While at RDA Brigadoon I met some wonderful people. The lady who started that centre, and still runs it, was a second mother to me. Once I had a terrible panic attack, I’d been feeling really unwell and I was afraid of going back to the hospital, it all just hit me. They tried to get me to go into the office but I couldn’t get passed the main lounge before I collapsed onto the floor. I was shivering and cold as usual, soft clean ex-hospital blankets that were now used for horses were wrapped around me. Shirley sat behind me while I rocked, wrapped her arms around my chest and began to talk. She told me stories of past happenings at the centre before I’d arrived, good and bad. She talked about her family, my family, sunshine and flowers. I don’t know how long we were there for, but eventually I realised I’d been so busy listening to her speaking in my ear and rocking with me that my breathing had slowed down, the panic had eased.
Shirley was also the only other person with me on the property the day my little Harry passed. Shirley lived on the next property and her 2 little dogs often joined us out there. I usually brought Harry with me because he would fret without me. His death was instant, a hoof to his tiny head. His joy of running around those paddocks is what I love to remember. But Shirley was there, she experienced the horror and sadness and grieved with me. She had to tell me that he was gone. 9 years of being my constant companion, and my little Harry man was gone. I screamed and I cried and I abused God and Jesus. Shirley had to speak to Roland on the phone since I was hysterical. He came down in just PJ bottoms, no shoes or shirt, and he arrived so quickly, he must have done twice the speed limit. Roland stepped up that day, as he always does when it is needed. He was my rock and continued to be for the coming months as I mourned Harry. 
And that employee, would also has health issues? She became my best friend today.

After Harry died, we looked into getting another dog, but soon were informed by our landlords that this was not an option. Unfortunately with the prices of rent in Perth, and Roland seriously concerned about my wellbeing without a day time companion, we had some decisions to make. Roland wasn’t happy in his job either. We had always planned to move to the country later in life, but suddenly it seemed like the best option. We packed up and moved within 2 weeks, 300 kilometres east into the Wheatbelt.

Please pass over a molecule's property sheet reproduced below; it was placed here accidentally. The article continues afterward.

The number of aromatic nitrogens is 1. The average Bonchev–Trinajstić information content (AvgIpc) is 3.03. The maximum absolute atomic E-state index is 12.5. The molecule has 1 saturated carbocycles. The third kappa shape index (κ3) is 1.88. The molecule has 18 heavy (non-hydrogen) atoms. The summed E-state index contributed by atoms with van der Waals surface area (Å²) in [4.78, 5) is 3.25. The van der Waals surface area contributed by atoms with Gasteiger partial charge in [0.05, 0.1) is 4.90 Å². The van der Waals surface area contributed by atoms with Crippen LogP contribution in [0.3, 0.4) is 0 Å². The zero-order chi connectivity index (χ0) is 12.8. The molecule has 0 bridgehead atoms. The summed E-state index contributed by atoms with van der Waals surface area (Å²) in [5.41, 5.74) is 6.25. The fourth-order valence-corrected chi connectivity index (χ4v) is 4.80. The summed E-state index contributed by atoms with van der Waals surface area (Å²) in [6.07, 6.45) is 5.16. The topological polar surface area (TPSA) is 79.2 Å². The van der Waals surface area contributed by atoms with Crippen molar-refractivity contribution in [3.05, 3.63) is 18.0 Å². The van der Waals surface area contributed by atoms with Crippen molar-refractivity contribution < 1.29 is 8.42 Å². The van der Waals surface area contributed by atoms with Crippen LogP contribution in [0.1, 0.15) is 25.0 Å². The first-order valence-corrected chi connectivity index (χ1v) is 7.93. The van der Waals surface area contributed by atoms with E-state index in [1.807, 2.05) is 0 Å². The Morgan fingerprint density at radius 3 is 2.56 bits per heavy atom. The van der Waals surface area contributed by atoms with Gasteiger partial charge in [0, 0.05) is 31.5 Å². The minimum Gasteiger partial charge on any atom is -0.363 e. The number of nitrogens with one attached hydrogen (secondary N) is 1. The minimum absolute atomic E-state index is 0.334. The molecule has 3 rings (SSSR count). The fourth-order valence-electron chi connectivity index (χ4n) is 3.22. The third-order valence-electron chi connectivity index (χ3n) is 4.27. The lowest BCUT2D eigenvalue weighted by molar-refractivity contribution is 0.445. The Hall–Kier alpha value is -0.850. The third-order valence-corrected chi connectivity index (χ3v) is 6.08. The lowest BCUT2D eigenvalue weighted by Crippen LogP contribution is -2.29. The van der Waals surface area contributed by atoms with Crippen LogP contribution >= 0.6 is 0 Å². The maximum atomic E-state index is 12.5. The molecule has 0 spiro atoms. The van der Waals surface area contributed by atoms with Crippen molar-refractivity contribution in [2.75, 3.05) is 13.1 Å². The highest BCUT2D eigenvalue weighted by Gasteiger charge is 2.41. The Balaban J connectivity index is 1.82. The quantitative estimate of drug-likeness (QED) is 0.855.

My beloved Harry man, RIP

Unfortunately for me, this meant leaving my best supporters- my mum, my friends, therapists, and my beloved RDA centre. After we had moved out to Merredin, I didn’t do well. I was in hospital 3 times in 10 weeks, starting with my birthday and ending after the new year. I became very weak because of all the vomiting, and was barely coping to cook one meal a day and shower myself. I became more depressed. One night Roland and I had a big talk, because I obviously wasn’t happy. I needed local friends, I told him. In the end, I posted on the local Facebook page. Ah Facebook, how I love you. I posted that I was searching for horsey people, got quite a few responses, and it became a rolling ball of chained events. I began emailing a local young mother frequently. We would talk about our days, our past, our kids (mine fur and hers people). I was both surprised and happy to have found someone to have things to talk to about. I also found another horsey charity to volunteer with. While not RDA, its brought me different opportunities. Ride for Life is aimed at teaching life skills through horsemanship to young people, teenagers, who are ‘troubled’ for whatever reason. It is run through a church, but is not preachy, and runs during the weekends of 2 months of the year- March and August. The first Saturday in March I picked up a young male teenager and together we headed for the unknown! I had been to a meeting but I still wasn’t really sure what to expect. We started with 4 teens in March, and ended up with 3 ‘graduates’. I met some of the horsier locals through Ride for Life. I’ve been surprised to find that some people in the horse world aren’t very nice. But I guess the same goes with everything.